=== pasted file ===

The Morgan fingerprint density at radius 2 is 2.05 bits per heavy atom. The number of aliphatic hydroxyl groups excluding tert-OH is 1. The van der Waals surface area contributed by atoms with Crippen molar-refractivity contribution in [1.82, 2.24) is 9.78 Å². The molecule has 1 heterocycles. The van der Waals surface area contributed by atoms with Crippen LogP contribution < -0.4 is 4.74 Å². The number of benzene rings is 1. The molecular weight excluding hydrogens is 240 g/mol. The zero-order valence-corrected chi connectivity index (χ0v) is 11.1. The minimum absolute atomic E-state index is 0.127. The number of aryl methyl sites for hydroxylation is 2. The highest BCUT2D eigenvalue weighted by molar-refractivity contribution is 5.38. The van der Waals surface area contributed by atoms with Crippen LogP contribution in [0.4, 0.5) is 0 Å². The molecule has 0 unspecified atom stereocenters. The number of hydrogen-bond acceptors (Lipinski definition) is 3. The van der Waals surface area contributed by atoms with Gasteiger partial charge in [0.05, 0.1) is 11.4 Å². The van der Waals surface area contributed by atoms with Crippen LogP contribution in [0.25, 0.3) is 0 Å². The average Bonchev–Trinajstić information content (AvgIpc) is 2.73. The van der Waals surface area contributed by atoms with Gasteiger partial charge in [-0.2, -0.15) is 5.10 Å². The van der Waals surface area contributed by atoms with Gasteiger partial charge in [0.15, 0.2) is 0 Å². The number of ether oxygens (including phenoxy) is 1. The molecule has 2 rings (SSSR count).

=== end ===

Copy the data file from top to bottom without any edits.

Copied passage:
The Morgan fingerprint density at radius 2 is 2.05 bits per heavy atom. The number of aliphatic hydroxyl groups excluding tert-OH is 1. The van der Waals surface area contributed by atoms with Crippen molar-refractivity contribution in [1.82, 2.24) is 9.78 Å². The molecule has 1 heterocycles. The van der Waals surface area contributed by atoms with Crippen LogP contribution < -0.4 is 4.74 Å². The number of benzene rings is 1. The molecular weight excluding hydrogens is 240 g/mol. The zero-order valence-corrected chi connectivity index (χ0v) is 11.1. The minimum absolute atomic E-state index is 0.127. The number of aryl methyl sites for hydroxylation is 2. The highest BCUT2D eigenvalue weighted by molar-refractivity contribution is 5.38. The van der Waals surface area contributed by atoms with Crippen LogP contribution in [0.4, 0.5) is 0 Å². The molecule has 0 unspecified atom stereocenters. The number of hydrogen-bond acceptors (Lipinski definition) is 3. The van der Waals surface area contributed by atoms with Gasteiger partial charge in [0.05, 0.1) is 11.4 Å². The van der Waals surface area contributed by atoms with Crippen LogP contribution in [0.25, 0.3) is 0 Å². The average Bonchev–Trinajstić information content (AvgIpc) is 2.73. The van der Waals surface area contributed by atoms with Gasteiger partial charge in [-0.2, -0.15) is 5.10 Å². The van der Waals surface area contributed by atoms with Gasteiger partial charge in [0.15, 0.2) is 0 Å². The number of ether oxygens (including phenoxy) is 1. The molecule has 2 rings (SSSR count).